Exploring the Fallopian Tube-Ovarian Cancer Link
If most women are honest, they spend very little time thinking about their reproductive organs, unless they’re pregnant or trying to become pregnant, menopause begins or an issue presents itself. In fact, you may have never considered your fallopian tubes at all. Soon, all that may soon change, thanks to recent medical research in this area.
Over the last few years, obstetricians and gynecologists have been studying the link between the fallopian tubes and ovarian cancer, which causes more deaths than any other gynecological cancer. According to the American Cancer Society (ACS), more than 22,000 American women will be diagnosed with ovarian cancer in 2017, and just over 14,000 of these will die from the disease, including approximately 920 Texas women.
Darren Tate, M.D., and OB/GYN and physician on the medical staff Texas Health Fort Worth, remembers when he first heard about the research — which reveals links between the removal of fallopian tubes to a decrease in ovarian cancer—two years ago.
“I came across a few articles about it a couple of years back, and after looking into it more, I started changing my practice within weeks,” he says. “There’s little to lose by removing the fallopian tubes versus tying them, so it really wasn’t a big change procedurally. But fallopian tube removal can potentially make a big difference. We can do it laparoscopically during a hysterectomy or C-section.”
According to research presented at the American College of Obstetricians and Gynecologists, the removal of fallopian tubes while preserving the ovaries during a hysterectomy can reduce the rate of serous ovarian carcinoma, the most common type of ovarian cancer.
Tate says the issue becomes stickier for younger patients, who may not be ready to have their fallopian tubes removed due to the permanency of the procedure.
“The regret rate for tubal [ligation] is 50 percent, depending on age, so we definitely do a lot of counseling before we make any of these decisions,” he reported. “There are doctors who can do a tubal reversal pretty easily, and it runs $5,000 instead of $20,000 for IVF (if tubes are removed). However, if a woman has a family member who died of ovarian cancer and we remove her tubes, we may have saved her life.”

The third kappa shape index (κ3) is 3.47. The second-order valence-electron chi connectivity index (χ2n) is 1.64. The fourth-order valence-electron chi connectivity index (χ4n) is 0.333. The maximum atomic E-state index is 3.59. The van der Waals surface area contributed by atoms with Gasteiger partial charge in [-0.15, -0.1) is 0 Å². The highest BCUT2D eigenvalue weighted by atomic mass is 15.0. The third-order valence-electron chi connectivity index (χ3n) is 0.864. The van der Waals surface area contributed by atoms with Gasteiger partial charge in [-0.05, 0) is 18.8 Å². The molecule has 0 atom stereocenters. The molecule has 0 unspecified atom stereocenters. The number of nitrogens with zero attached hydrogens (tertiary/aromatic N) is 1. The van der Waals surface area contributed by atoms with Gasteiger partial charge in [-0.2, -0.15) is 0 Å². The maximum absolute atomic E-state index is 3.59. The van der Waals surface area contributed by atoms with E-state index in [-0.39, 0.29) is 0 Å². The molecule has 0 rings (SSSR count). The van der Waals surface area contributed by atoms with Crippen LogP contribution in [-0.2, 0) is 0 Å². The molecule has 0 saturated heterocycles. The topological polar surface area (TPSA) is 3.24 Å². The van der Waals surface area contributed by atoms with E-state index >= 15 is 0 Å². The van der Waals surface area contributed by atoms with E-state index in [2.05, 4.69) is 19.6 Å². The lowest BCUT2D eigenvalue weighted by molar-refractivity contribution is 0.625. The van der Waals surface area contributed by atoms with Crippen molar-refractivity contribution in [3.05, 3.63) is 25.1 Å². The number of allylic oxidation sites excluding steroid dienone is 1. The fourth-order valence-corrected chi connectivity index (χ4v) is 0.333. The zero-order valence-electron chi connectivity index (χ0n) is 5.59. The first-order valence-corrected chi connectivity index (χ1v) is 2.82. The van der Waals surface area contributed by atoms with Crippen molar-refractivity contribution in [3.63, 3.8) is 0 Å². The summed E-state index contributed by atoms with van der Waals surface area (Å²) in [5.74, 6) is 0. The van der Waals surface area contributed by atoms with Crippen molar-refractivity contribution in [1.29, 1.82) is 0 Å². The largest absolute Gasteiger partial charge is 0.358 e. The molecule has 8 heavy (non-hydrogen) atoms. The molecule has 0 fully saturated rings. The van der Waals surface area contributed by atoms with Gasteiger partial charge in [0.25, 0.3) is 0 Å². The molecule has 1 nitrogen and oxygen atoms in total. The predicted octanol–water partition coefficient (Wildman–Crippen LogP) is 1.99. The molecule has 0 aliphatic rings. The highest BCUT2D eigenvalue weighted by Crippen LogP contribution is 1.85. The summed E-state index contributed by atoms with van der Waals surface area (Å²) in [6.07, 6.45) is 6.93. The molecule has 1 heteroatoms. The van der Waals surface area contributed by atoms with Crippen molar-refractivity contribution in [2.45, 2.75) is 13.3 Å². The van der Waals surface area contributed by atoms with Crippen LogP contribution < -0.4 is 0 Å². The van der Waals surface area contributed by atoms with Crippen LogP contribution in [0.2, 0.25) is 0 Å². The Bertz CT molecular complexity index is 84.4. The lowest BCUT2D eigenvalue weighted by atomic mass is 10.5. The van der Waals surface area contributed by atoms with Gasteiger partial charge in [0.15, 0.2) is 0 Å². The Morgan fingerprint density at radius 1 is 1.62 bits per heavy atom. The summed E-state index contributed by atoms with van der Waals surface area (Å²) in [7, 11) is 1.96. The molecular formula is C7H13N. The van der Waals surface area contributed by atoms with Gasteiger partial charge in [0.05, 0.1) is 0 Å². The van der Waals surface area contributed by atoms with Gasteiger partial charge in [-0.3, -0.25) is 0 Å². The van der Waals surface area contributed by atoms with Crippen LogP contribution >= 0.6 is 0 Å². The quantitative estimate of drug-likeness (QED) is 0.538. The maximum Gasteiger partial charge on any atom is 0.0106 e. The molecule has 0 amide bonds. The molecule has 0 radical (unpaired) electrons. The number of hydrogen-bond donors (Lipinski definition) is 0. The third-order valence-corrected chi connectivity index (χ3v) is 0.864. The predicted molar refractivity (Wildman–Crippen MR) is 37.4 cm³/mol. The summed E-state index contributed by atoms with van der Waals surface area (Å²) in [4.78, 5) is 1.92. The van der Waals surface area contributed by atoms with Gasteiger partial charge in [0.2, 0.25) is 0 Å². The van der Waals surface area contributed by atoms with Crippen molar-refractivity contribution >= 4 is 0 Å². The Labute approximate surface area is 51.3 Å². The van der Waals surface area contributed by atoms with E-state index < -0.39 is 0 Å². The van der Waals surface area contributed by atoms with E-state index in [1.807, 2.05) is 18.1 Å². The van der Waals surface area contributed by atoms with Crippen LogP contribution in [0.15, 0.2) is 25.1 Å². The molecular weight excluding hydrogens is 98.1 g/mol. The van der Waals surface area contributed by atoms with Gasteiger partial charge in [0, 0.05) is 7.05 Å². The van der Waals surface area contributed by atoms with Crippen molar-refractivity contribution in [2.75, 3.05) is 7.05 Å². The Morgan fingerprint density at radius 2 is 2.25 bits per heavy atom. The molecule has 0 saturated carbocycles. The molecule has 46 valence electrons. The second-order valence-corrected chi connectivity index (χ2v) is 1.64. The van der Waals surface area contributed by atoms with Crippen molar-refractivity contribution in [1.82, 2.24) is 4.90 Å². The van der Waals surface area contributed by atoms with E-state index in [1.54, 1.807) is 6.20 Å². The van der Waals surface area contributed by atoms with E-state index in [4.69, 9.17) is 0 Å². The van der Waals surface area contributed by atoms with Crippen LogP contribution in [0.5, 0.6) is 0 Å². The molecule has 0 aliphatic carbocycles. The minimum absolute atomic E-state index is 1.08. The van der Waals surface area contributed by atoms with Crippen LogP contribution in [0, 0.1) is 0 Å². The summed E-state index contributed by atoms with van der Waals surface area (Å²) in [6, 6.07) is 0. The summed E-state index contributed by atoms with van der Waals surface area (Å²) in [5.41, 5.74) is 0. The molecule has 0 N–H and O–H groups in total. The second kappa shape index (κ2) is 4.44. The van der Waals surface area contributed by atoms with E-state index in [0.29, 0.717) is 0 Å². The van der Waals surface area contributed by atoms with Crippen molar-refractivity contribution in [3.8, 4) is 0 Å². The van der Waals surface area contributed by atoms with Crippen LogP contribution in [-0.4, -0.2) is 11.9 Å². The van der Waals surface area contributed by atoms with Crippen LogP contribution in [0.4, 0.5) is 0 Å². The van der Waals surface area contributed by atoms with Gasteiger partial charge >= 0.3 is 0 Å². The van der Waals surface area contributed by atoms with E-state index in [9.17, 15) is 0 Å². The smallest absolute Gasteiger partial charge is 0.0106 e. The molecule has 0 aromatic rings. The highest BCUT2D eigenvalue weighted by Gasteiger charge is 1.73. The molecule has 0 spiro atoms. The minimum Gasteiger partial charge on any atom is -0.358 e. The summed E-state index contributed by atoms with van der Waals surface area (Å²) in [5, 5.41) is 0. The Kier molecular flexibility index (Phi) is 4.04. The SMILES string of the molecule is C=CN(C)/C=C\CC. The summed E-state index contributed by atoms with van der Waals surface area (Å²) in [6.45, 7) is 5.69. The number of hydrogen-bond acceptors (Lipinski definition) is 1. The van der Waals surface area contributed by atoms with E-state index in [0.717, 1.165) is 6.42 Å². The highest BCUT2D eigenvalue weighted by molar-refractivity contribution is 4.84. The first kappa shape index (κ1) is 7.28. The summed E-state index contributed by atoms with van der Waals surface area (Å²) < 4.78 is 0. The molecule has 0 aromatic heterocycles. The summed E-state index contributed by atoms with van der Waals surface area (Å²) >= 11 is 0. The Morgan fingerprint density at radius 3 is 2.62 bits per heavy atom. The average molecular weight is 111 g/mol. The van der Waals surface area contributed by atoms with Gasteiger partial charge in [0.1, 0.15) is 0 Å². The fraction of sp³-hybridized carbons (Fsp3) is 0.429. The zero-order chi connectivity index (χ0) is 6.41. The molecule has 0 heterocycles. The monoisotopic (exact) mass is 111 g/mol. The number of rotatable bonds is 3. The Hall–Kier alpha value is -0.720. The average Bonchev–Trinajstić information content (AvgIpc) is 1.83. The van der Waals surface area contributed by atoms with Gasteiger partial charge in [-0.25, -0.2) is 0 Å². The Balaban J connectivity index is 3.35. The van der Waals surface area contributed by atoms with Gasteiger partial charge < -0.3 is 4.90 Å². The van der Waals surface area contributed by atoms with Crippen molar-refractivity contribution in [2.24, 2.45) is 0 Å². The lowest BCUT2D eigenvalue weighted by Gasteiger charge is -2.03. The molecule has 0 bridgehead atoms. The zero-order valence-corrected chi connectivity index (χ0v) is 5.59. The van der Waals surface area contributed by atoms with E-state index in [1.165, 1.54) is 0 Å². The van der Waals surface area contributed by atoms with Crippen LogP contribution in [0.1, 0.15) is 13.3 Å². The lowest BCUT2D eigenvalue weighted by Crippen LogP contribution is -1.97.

According to the ACS, early ovarian cancer usually has no symptoms, but may cause swelling of the abdomen due to an accumulation of fluid. Some women may also experience persistent symptoms such as bloating, pelvic or abdominal pain, difficulty eating or feeling full quickly, or urinary urgency or frequency.
Ovarian cancer can also run in families and may result from inherited mutations in the BRCA1 and BRCA2 genes, which can be tested for. A woman’s decision to have her fallopian tubes removed will usually depend on her family history and her phase of life.
“If a younger patient is BRCA1-positive, I would recommend she have her tubes removed, but if she’s not BRCA1-positive, there’s really no professional recommendation for it,” Tate explained. “The procedure is, however, becoming more standard during C-sections for patients who are finished having children. And it’s very routine in hysterectomies because the fallopian tubes have no function without the uterus, so it’s an easy decision, clinically.”
As with all surgical procedures, complications are possible, but Tate explains that they are unlikely.
“It was initially thought that you could compromise ovarian blood flow and cause early menopause, which then creates concerns for bone loss and heart disease,” he says. “We haven’t seen this to be the case, but if further studies show it is a problem, it would change the recommendations considerably. This is why some of my colleagues are not doing the fallopian tube removal, but I am always very careful to isolate the tube during the procedure.”
Tate says that fallopian tube removal could be a game-changer, as up to 40 percent of ovarian cancer deaths may be preventable. Only time will tell, however, if the relatively new practice delivers on its potential to save lives.
“Anytime you talk about prevention, it takes time to get long-term answers, so we’ll know more for sure down the road,” Tate says. “The average age that women get ovarian cancer is in their 60s, and we’re treating some of these women now in their 20s. It should follow that they will be more protected, but it could be decades before we know for sure.”
In need of an OB/GYN? Visit TexasHealth.org or call 1-877-THR-WELL (1-877-847-9355) to find a physician near you.